Vaccine efficacy: beyond the average

Australian experts are debating about the efficacy of AstraZeneca vaccine. Some argue that the efficacy (VE) of the vaccine is not good enough for herd immunity; others say that it is better than … face mask. I think the debate has been misled by the heavy reliance on the average. In this note, I want to make 3 comments on the true value of VE and its implication for herd immunity.

Australia is about to implement a COVID-19 vaccine program, with Oxford/AstraZeneca vaccine being the intervention of choice. It is expected that up to 80,000 people will be vaccinated by week 4, and 4 million by the end of March 2021. It is going to be a major public health effort.

However, some experts (eg immunologists and infectious disease specialists) are calling for a rethink of the program. They quoted the vaccine efficacy of 62% and argued that such a degree of efficacy is not high enough to achieve herd immunity [1].

Other experts, including the Government’s Chief Medical Office (CMO), argue that the vaccine efficacy is good enough. An expert quoted the efficacy of ‘up to 70%’ and said that was a great news. He reminds us that the efficacy of mask wearing was only 15–20% [1]. The CMO went on to advise that we should listen to the experts, because “they are hand picked experts on these matters”.

Which vaccine efficacy?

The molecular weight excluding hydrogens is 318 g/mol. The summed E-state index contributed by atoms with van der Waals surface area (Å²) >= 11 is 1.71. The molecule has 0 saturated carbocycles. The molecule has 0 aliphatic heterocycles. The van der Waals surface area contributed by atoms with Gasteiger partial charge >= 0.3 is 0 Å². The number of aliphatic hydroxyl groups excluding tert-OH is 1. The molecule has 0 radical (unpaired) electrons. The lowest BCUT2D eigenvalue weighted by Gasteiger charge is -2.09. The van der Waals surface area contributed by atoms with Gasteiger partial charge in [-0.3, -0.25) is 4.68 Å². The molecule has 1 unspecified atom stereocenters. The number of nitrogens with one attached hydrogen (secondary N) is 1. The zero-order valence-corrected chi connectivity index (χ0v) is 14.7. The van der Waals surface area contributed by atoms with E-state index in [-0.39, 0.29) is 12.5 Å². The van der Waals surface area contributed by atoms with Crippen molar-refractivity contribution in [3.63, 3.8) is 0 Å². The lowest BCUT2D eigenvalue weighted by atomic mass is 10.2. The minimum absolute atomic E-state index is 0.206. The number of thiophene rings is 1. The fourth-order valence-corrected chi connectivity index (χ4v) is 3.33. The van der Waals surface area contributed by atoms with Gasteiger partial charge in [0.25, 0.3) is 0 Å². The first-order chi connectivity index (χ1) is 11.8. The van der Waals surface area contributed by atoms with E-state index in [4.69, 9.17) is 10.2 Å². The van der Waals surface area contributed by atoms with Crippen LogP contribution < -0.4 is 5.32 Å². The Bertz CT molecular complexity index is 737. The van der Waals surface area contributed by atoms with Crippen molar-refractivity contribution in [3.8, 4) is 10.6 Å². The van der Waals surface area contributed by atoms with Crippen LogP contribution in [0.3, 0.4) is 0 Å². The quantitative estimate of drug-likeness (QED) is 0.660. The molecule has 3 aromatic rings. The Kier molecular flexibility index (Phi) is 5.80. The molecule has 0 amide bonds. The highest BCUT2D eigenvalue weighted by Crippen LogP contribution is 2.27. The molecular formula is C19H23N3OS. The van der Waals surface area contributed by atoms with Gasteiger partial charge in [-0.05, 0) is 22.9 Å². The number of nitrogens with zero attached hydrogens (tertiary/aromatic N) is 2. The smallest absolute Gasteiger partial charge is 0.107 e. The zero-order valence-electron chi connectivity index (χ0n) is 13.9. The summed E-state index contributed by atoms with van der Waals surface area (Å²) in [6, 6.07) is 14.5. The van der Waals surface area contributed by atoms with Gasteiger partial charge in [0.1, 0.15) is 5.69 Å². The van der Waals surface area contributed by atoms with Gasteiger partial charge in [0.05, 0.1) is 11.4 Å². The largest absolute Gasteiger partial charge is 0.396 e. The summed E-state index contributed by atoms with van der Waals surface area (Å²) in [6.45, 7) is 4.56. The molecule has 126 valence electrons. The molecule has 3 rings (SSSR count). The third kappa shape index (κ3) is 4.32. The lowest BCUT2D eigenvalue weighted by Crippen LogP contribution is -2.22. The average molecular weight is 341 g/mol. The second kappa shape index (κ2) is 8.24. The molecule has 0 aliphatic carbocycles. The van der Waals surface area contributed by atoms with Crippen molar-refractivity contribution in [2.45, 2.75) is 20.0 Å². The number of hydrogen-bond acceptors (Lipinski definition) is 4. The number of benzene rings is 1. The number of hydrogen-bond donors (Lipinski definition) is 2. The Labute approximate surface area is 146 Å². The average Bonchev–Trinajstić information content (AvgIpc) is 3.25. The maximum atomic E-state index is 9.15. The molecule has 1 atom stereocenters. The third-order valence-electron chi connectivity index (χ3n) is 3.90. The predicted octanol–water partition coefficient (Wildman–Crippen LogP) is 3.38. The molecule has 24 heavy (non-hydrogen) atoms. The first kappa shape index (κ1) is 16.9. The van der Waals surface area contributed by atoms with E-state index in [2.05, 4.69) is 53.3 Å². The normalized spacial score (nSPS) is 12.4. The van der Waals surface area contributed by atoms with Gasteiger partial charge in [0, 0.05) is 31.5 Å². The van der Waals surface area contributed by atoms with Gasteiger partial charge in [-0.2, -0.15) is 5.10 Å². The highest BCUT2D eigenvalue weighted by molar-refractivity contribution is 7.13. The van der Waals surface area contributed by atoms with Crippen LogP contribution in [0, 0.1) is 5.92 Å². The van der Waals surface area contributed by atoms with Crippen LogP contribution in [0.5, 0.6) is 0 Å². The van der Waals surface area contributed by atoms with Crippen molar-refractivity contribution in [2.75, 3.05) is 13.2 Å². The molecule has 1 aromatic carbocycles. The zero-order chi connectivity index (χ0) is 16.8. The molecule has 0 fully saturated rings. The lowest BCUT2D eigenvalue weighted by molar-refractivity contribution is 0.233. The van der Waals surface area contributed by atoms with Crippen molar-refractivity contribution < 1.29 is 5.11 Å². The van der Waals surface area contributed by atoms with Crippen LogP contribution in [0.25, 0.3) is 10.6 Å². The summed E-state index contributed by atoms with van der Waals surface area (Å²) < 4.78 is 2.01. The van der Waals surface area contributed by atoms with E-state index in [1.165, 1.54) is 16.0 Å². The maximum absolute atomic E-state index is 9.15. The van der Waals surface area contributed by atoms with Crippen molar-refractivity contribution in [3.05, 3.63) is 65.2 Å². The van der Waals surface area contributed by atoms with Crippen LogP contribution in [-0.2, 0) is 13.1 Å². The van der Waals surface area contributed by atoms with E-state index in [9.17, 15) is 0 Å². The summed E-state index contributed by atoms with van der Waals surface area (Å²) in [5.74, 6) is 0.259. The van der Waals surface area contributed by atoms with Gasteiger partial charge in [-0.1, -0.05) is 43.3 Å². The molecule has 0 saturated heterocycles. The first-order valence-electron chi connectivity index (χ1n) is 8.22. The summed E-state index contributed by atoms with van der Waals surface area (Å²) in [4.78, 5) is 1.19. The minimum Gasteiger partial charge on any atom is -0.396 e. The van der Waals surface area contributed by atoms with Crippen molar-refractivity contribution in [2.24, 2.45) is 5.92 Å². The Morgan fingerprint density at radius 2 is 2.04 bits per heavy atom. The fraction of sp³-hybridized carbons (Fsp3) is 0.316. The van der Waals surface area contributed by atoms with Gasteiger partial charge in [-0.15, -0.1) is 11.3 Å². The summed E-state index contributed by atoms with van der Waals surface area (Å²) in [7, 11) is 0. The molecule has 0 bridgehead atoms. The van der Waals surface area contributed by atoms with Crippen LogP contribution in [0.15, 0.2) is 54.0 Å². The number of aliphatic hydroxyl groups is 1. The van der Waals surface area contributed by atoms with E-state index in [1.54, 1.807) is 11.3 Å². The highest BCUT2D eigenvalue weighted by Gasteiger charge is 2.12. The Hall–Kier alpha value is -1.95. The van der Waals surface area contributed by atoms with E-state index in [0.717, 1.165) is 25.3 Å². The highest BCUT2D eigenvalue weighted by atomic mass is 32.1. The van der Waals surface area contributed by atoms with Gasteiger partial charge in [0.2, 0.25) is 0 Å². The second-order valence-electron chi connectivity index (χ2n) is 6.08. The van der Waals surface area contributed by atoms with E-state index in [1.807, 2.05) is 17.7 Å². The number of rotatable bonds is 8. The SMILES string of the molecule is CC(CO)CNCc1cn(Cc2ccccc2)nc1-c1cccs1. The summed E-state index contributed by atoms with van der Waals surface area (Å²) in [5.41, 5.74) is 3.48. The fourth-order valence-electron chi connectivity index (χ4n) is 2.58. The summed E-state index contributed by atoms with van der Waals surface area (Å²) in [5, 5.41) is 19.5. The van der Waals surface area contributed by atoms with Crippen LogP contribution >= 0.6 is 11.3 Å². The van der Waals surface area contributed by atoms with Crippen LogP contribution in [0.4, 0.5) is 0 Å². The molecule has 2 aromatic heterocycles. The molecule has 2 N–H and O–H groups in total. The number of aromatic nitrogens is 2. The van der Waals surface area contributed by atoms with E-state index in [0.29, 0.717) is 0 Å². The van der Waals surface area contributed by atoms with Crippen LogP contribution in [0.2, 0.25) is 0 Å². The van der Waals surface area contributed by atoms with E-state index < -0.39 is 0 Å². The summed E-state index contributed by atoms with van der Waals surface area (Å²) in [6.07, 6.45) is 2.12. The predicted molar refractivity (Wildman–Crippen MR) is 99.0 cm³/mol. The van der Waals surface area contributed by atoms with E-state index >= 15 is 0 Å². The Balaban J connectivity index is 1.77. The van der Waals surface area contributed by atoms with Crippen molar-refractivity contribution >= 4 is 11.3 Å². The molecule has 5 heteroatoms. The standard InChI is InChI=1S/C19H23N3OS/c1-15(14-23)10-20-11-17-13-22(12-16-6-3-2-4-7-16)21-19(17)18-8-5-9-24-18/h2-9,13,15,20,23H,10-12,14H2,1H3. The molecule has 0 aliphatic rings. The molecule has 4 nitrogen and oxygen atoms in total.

Well, in science we have the saying, “In God we trust, all else bring data”. Surely, experts’ opinions are important, but scientifically their opinions are ranked lowest in evidence-based medicine. As can be seen, in terms of vaccine efficacy, some experts quoted the 62% figure, others quoted the 70% figure. Who is correct? Which number is correct?

We need to see the original data. The data are available from the Lancet [3], and the key data are reproduced in the table below. Also, please pay attention to the title of the paper, ‘an interim analysis’, suggesting that the reported data are preliminary. That fact should be kept in mind when we interpret the data.

However, before interpreting the data, we should to pay attention to a glitch in the study. According to the study’s protocol, all participants were supposed to receive two standard doses (SD) of the vaccine. However, due to a serendipity of an error, the distribution of vaccine didn’t go out as planned, and as a result, some participants (n = 2741) received a lower dose (LD) followed by a standard dose (SD). Thus the study eventually ended up two groups of participants:

· SD/SD (n = 8895): participants received two SDs;

· LD/SD (n = 2741): participants received LD and then SD.

Common sense suggests that the SD/SD group should have greater efficacy than the LD/SD group. However, the actual results were opposite to expectation:

· SD/SD group: VE = 62% (95% confidence interval [CI], 41% to 76%);

· LD/SD group: VE = 90% (95% CI, 67% to 97%);

· Combined SD/SD and LD/SD: VE = 70% (95% CI, 55% to 81%).

So, now you can see where those numbers quoted by the experts (eg 62%, 70%, and 90%) are from. Actually, there are more VE numbers for each subgroup (see table). You can pick a number of your favorite!

For me, I would use the data derived from the combination of LS/SD and SD/SD groups (VE = 70%). Why? Because the VE for this sample has the narrowest confidence interval, meaning that it is more reliable than all other VE estimates.